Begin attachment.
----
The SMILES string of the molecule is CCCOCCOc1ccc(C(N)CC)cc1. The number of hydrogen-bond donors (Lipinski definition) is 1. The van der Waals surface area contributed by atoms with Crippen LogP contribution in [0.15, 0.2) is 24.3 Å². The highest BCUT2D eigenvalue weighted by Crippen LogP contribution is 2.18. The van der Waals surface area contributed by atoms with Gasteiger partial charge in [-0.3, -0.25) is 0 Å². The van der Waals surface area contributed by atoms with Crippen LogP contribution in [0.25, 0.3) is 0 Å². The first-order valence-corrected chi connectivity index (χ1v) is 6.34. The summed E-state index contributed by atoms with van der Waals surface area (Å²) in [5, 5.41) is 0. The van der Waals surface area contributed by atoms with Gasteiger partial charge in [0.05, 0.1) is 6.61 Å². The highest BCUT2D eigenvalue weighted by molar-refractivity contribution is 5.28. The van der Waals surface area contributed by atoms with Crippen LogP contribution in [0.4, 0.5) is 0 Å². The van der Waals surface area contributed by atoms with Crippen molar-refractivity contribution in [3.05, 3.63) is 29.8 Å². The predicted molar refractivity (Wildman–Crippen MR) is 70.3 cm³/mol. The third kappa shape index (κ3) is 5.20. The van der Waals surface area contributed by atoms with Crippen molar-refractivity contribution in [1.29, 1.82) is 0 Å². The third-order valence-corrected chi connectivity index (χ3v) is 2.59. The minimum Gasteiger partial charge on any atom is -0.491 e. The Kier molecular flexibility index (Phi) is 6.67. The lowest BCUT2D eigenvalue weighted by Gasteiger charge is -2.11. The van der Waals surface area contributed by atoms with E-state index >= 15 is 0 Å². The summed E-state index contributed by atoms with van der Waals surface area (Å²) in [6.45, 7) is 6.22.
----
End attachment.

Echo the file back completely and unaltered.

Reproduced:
The SMILES string of the molecule is CCCOCCOc1ccc(C(N)CC)cc1. The number of hydrogen-bond donors (Lipinski definition) is 1. The van der Waals surface area contributed by atoms with Crippen LogP contribution in [0.15, 0.2) is 24.3 Å². The highest BCUT2D eigenvalue weighted by Crippen LogP contribution is 2.18. The van der Waals surface area contributed by atoms with Gasteiger partial charge in [-0.3, -0.25) is 0 Å². The van der Waals surface area contributed by atoms with Crippen LogP contribution in [0.25, 0.3) is 0 Å². The first-order valence-corrected chi connectivity index (χ1v) is 6.34. The summed E-state index contributed by atoms with van der Waals surface area (Å²) in [5, 5.41) is 0. The van der Waals surface area contributed by atoms with Gasteiger partial charge in [0.05, 0.1) is 6.61 Å². The highest BCUT2D eigenvalue weighted by molar-refractivity contribution is 5.28. The van der Waals surface area contributed by atoms with Crippen LogP contribution in [0.4, 0.5) is 0 Å². The van der Waals surface area contributed by atoms with Crippen molar-refractivity contribution in [3.05, 3.63) is 29.8 Å². The predicted molar refractivity (Wildman–Crippen MR) is 70.3 cm³/mol. The third kappa shape index (κ3) is 5.20. The van der Waals surface area contributed by atoms with Crippen molar-refractivity contribution in [1.29, 1.82) is 0 Å². The third-order valence-corrected chi connectivity index (χ3v) is 2.59. The minimum Gasteiger partial charge on any atom is -0.491 e. The Kier molecular flexibility index (Phi) is 6.67. The lowest BCUT2D eigenvalue weighted by Gasteiger charge is -2.11. The van der Waals surface area contributed by atoms with E-state index >= 15 is 0 Å². The summed E-state index contributed by atoms with van der Waals surface area (Å²) in [6.45, 7) is 6.22.